Now Streaming: Netflix Instant Alternatives To Django Unchained, Les Miserables & West Of Memphis

By Kristy Puchko 2013-01-01 15:35:29discussion comments
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Les Misérables
Adapted from the landmark Broadway musical inspired by Victor Hugo's epic tome, this drama set in 19th-century France follows the journey of Jean Valjean (Hugh Jackman) a former convict who struggles with what it means to be a moral man while confronted by badgering conmen, political activists, victimized innocents and a lawman with a very stringent concept of justice. Russell Crowe and Anne Hathaway co-star; Tom Hooper directs.

While critics debate the value of Hooper's adaptation, it's hard to argue his ambition here isn't admirable. Les Misérables has a massive cast of characters and aims to encompass the experience and agonies of multiple classes within its period setting. There are a lot of moving parts requiring perfection to make it sing. Likewise, here is a trio of period dramas—some with songs—that are awesomely ambitious and grand in scope.

The King's Speech (2010) Tom Hooper first awed audiences with this biopic about King George VI's ascent to the throne, which netted four Oscars including Best Picture. Colin Firth stars as a stuttering royal who must overcome his embarrassing affliction to properly lead his country through some mountingly troubling times. Helena Bonham Carter and Geoffrey Rush co-star as the future Queen mum and an audacious middle class speech therapist respectively.

Velvet Goldmine (1998) Todd Haynes' bold and beautiful drama is equal parts Citizen Kane and David Bowie/Iggy Pop fan fiction. Structured like the former, the film centers on a the quest of a young journalist (Christian Bale) to find what became of glam rock god Brian Slade (Jonathan Rhys Meyers), whose androgynous style and wild antics borrow heavily from Ziggy Stardust-era Bowie. Filled with glamor, glitter, sex, drugs, rock 'n' roll, and an incredible cast that includes Ewan McGregor Eddie Izzard and Toni Collette, this musical packs serious swagger and scads of sensuality.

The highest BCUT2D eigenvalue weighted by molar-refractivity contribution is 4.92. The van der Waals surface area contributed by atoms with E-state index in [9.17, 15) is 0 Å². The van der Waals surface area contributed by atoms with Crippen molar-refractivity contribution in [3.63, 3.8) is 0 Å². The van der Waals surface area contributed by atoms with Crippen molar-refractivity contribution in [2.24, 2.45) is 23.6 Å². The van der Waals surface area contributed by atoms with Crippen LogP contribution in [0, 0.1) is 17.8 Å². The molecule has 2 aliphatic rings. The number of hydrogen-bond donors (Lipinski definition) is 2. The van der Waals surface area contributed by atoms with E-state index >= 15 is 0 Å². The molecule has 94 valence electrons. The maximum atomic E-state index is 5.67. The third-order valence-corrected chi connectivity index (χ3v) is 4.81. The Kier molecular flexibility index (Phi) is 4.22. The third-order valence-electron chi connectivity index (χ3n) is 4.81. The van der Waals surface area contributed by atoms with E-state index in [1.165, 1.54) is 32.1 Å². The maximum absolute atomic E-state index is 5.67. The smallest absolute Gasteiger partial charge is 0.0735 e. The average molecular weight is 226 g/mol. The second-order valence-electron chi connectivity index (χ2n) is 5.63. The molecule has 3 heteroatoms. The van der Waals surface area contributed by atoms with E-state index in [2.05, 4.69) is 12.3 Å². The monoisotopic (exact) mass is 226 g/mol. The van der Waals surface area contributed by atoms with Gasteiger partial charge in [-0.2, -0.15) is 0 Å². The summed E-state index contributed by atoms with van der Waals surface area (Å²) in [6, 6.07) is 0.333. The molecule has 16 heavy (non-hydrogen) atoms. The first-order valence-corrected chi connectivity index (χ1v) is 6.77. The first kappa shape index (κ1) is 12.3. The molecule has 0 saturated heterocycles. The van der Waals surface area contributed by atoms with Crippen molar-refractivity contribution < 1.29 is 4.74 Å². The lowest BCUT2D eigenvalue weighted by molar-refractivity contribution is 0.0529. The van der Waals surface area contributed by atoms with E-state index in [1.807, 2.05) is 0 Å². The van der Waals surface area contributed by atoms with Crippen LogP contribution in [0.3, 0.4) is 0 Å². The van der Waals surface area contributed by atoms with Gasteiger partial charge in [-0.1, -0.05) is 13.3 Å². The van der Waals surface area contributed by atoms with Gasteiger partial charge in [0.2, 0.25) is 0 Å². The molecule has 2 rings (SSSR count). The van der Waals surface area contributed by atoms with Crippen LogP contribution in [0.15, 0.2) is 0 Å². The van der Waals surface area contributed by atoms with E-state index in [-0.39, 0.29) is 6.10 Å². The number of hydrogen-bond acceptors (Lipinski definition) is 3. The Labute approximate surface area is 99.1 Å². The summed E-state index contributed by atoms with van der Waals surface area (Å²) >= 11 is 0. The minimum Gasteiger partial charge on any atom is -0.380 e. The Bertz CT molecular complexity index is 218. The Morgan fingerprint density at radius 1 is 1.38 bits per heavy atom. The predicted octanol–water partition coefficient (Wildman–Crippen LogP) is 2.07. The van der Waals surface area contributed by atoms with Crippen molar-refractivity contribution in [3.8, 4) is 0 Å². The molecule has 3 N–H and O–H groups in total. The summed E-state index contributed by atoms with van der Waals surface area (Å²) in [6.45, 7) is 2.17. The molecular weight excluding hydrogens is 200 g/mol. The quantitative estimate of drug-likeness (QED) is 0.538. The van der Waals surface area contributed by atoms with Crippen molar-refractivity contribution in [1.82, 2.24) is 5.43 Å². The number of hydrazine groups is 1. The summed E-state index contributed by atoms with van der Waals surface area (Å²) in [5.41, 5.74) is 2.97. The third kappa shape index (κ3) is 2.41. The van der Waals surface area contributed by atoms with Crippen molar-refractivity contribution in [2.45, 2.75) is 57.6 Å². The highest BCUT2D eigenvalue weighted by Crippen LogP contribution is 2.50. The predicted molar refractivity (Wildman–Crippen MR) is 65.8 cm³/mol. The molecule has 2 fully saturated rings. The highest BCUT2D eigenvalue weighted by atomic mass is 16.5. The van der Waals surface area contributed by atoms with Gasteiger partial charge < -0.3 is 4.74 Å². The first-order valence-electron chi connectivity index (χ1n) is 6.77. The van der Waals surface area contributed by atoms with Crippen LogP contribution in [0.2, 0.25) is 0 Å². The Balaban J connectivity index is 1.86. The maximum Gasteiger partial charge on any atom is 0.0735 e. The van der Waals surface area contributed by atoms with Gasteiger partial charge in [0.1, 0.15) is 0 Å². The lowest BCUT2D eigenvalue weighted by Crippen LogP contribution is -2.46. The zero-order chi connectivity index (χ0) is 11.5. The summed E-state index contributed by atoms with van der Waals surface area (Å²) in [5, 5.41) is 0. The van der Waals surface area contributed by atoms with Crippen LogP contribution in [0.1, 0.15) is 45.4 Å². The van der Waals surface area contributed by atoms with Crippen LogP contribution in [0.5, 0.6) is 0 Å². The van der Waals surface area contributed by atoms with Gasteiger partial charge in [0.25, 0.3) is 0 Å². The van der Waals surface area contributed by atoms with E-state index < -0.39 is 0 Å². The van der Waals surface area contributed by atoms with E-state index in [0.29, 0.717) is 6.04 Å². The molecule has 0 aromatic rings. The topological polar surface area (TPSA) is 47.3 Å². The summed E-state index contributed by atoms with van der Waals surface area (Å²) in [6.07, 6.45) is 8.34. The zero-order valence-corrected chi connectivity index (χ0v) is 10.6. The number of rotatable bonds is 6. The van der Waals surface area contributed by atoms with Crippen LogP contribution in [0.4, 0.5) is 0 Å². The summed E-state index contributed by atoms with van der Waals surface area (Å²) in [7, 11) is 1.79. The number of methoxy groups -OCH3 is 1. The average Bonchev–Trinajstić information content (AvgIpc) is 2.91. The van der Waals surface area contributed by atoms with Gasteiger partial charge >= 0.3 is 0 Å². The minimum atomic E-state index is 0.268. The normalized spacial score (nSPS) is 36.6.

Jesus Christ Superstar (1973) Bible story movies are often grandiose with special effects and a stern but earnest undertone. But when adapting Andrew Lloyd Webber and Tim Rice's rock opera about the life of Jesus, Norman Jewison abandoned standard epic tropes and embraced the musical's bold and challenging song numbers that gave voice to such long loathed characters as Pontius Pilate and Judas Iscariot. The result is a movie musical that radiates energy and raw emotion whether Jesus is preaching and tossing tables, Mary Magdalene keens for her doomed love, or Judas cries out from the afterlife about Jesus' confounding plan. At times it's campy, but it's still riveting. Ted Neeley, Carl Anderson, and Yvonne Elliman co-star.
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